Nissan: “We have to come up with a solid state battery first.”  It will be ready in 5 years – Information

Nissan: “We have to come up with a solid state battery first.” It will be ready in 5 years – Information

A new mass-produced model with solid-state batteries will be launched in 2028. It will offer three times more charging, twice the energy density, longer range… and will be very important for Nissan.

April 5, 2023

LThe next big evolution in front of electric cars is definitely wireless charging and solid state batteries. Finally, it seems that something is moving very quickly: Nissan said it plans to bring an electric vehicle with solid-state batteries (also known as “ASSB”) into production and on the market by 2028 – which, unfortunately, is “only” 5 years away.

This type of accumulator allows greater freedom, shorter recharging time and also reduces fire hazards, but so far some issues related to the production cost and lifetime of these batteries need to be resolved. At the moment, other brands – including Ford, BMW and Toyota – are working on this technology with the intention of presenting several test versions by 2025, but Nissan has gone further in confirming the arrival on the stock car market with batteries of this type.

2028: two-way turning point

PThroughout the month of February, Nissan organized an exhibition called “Next time” at the International Headquarters Gallery in Yokohama, Japan, whose exhibition addressed how the Japanese brand would commit to the coveted concept of sustainable future mobility. And it is precisely here that the question of solid-state batteries was addressed, from which it turned out that we can see a mass-produced car with a new generation of solid-state batteries by 2028.

According to the report LorryIndustrial plans for the creation of this car include a production of the first batteries by 2025development and design to be completed by 2026 and the first car factory by 2028.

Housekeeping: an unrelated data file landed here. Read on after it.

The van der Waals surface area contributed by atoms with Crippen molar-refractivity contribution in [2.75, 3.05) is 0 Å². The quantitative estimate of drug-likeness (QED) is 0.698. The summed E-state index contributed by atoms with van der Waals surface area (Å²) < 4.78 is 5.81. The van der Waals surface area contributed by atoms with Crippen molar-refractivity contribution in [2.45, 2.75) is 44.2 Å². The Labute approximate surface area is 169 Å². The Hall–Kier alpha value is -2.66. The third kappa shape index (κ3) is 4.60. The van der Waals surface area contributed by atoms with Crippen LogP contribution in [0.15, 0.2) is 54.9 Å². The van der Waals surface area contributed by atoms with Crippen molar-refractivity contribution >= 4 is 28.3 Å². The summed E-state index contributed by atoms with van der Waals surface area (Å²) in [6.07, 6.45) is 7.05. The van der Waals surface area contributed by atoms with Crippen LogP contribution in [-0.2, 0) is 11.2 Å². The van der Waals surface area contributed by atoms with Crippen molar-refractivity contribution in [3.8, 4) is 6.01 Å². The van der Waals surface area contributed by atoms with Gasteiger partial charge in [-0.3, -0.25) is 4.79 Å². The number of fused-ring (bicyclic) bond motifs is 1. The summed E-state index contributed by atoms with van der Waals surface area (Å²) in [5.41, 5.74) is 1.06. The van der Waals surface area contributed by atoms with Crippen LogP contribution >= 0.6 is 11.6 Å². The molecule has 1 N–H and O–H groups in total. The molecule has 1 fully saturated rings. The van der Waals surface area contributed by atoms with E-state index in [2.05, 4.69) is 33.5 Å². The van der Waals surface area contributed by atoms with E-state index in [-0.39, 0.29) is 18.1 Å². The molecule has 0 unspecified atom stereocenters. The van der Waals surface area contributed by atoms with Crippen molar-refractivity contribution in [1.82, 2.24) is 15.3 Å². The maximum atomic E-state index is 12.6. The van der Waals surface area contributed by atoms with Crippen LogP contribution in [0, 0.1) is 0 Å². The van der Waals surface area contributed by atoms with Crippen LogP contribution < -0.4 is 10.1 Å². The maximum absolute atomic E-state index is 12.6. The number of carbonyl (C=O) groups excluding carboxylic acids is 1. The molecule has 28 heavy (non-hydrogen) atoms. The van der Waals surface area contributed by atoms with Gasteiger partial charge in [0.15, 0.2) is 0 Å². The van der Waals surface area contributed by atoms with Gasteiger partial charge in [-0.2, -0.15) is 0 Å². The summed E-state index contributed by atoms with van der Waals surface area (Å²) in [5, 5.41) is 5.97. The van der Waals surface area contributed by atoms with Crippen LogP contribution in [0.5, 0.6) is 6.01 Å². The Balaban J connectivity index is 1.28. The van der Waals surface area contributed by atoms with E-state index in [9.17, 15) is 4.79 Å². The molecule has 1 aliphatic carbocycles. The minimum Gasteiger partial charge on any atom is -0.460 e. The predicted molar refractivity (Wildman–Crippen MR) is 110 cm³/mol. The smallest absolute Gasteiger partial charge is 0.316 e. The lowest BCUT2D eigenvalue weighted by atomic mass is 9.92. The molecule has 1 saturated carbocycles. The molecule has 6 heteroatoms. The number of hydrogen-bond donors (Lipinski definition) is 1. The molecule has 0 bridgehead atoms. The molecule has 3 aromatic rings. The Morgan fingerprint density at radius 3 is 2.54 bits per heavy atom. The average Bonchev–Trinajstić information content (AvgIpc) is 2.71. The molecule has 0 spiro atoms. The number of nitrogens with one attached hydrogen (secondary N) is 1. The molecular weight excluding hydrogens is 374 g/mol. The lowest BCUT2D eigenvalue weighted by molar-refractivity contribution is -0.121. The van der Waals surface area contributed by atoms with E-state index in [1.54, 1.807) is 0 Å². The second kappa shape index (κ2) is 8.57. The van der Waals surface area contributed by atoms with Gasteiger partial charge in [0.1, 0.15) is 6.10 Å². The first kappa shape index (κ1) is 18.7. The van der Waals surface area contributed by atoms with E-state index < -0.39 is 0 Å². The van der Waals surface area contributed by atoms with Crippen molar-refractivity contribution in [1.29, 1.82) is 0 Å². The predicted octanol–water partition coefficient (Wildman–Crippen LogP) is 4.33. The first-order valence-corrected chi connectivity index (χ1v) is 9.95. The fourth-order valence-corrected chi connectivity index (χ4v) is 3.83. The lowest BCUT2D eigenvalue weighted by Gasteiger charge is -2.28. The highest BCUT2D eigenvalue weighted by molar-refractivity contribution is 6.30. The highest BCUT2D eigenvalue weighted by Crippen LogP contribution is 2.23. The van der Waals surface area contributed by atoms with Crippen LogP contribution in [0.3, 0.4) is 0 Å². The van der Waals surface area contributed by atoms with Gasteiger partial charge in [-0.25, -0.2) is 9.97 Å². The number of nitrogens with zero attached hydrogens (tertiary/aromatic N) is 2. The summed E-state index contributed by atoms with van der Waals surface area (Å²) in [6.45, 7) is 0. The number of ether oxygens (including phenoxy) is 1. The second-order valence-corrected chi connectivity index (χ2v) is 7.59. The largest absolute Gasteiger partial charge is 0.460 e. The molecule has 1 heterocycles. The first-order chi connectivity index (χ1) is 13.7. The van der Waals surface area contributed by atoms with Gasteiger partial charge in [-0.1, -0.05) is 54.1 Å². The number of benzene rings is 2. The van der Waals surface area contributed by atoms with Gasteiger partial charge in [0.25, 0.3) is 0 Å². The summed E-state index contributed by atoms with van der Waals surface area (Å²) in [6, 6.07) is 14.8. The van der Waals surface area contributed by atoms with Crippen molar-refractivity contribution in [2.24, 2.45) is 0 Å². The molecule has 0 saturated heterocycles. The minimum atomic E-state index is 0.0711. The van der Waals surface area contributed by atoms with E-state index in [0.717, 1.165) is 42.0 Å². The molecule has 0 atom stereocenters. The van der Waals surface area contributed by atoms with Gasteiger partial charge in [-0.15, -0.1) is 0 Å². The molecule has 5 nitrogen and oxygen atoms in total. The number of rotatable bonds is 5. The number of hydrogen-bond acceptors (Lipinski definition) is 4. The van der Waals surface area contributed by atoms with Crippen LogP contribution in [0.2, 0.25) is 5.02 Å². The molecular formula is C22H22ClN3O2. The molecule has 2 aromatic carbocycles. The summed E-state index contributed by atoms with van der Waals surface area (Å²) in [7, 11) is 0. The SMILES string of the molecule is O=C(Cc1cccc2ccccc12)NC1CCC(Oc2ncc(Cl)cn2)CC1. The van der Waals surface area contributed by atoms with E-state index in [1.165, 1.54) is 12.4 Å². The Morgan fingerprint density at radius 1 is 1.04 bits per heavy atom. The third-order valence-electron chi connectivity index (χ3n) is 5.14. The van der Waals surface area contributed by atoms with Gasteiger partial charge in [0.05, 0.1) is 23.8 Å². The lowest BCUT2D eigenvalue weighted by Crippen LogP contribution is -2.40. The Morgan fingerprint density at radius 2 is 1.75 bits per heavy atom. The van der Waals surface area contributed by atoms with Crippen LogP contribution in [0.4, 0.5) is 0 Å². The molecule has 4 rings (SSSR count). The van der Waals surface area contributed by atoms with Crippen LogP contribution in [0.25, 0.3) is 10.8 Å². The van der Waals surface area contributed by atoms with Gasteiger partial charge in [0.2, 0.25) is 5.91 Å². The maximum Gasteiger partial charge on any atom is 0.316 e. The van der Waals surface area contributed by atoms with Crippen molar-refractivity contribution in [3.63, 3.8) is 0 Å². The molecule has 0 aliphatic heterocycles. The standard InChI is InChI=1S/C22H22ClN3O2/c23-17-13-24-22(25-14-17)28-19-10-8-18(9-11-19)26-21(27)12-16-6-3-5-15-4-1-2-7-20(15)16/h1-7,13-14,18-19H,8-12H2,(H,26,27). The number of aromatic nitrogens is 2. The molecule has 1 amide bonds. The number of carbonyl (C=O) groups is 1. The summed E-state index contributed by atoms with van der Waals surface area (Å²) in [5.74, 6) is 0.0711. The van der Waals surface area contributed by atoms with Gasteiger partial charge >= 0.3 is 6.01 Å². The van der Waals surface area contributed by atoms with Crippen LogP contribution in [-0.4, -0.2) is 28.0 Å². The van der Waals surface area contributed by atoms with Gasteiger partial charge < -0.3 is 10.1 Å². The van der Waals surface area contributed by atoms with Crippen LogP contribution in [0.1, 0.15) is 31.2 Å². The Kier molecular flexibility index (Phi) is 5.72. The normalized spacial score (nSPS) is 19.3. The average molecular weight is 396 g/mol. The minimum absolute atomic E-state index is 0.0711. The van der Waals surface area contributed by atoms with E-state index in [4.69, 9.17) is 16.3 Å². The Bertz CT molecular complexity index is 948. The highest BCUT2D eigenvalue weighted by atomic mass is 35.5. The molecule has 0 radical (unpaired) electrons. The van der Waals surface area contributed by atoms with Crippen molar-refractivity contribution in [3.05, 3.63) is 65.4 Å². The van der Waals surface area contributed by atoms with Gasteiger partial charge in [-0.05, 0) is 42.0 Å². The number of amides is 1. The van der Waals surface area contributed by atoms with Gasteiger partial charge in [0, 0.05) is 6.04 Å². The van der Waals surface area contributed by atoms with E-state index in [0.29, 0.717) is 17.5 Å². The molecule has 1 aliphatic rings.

David MossNissan’s Senior Vice President of Research and Development in Europe commented on the matter in an interview with Autocar:

“We think we have something very special, and we are part of the leading group in this technology. We want to reduce the cost by 50% compared to conventional lithium-ion batteries, double their energy density and provide three times the power and speed of charging.”

At the same time, Nissan will not give up completely on the lithium-ion front: According to Moss in the same report, the Japanese company plans to introduce a new generation lithium battery to the market in the coming years as well as a cobalt-free lithium-ion accumulator in 2028 – and this, apparently, would reduce the production costs of the batteries usually up to 65%.

Basic characteristics of Nissan

funtil a few years ago, Nissan was the undisputed leader in front of widely available electric cars, above all thanks to A leaf which was really ahead of its time. But then delay in the launch of Ariya and a large number of competing models born in the last few years have done lose that leadership acquired by Leaf since the end of 2010.

Now, then, to finish first in the race for solid state batteries it will mean a big return to the top of the technological front for Nissanensuring a superior customer experience and re-creating a strong consumer love for the Japanese brand.

After all, Moss is also particularly confident that it is technology itself will bring about change:

“If we can charge electricity at three times the speed, what is the difference from filling up with petrol? We still don’t know what the battery reduction will be when it reaches steady state, but maybe we will offer two versions, one of which is aimed at those who want to have a lot of freedom … but if we can recharge as fast as we fill up, do you need a really big battery?”